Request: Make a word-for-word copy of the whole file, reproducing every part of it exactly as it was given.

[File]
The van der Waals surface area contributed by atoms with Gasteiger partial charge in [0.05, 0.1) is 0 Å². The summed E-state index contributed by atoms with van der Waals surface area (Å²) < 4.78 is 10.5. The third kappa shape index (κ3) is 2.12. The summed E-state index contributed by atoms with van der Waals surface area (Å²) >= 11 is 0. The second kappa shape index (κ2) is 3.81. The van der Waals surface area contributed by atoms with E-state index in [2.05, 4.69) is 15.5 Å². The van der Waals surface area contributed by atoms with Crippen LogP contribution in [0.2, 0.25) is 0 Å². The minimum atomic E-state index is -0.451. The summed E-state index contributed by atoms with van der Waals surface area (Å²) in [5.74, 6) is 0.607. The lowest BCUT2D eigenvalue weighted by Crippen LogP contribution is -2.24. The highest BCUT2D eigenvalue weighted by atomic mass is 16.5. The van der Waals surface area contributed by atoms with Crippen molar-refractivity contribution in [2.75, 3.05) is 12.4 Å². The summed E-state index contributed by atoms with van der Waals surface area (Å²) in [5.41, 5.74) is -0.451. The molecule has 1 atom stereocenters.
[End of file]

The van der Waals surface area contributed by atoms with Gasteiger partial charge in [0.05, 0.1) is 0 Å². The summed E-state index contributed by atoms with van der Waals surface area (Å²) < 4.78 is 10.5. The third kappa shape index (κ3) is 2.12. The summed E-state index contributed by atoms with van der Waals surface area (Å²) >= 11 is 0. The second kappa shape index (κ2) is 3.81. The van der Waals surface area contributed by atoms with E-state index in [2.05, 4.69) is 15.5 Å². The van der Waals surface area contributed by atoms with Crippen LogP contribution in [0.2, 0.25) is 0 Å². The minimum atomic E-state index is -0.451. The summed E-state index contributed by atoms with van der Waals surface area (Å²) in [5.74, 6) is 0.607. The lowest BCUT2D eigenvalue weighted by Crippen LogP contribution is -2.24. The highest BCUT2D eigenvalue weighted by atomic mass is 16.5. The van der Waals surface area contributed by atoms with Crippen molar-refractivity contribution in [2.75, 3.05) is 12.4 Å². The summed E-state index contributed by atoms with van der Waals surface area (Å²) in [5.41, 5.74) is -0.451. The molecule has 1 atom stereocenters.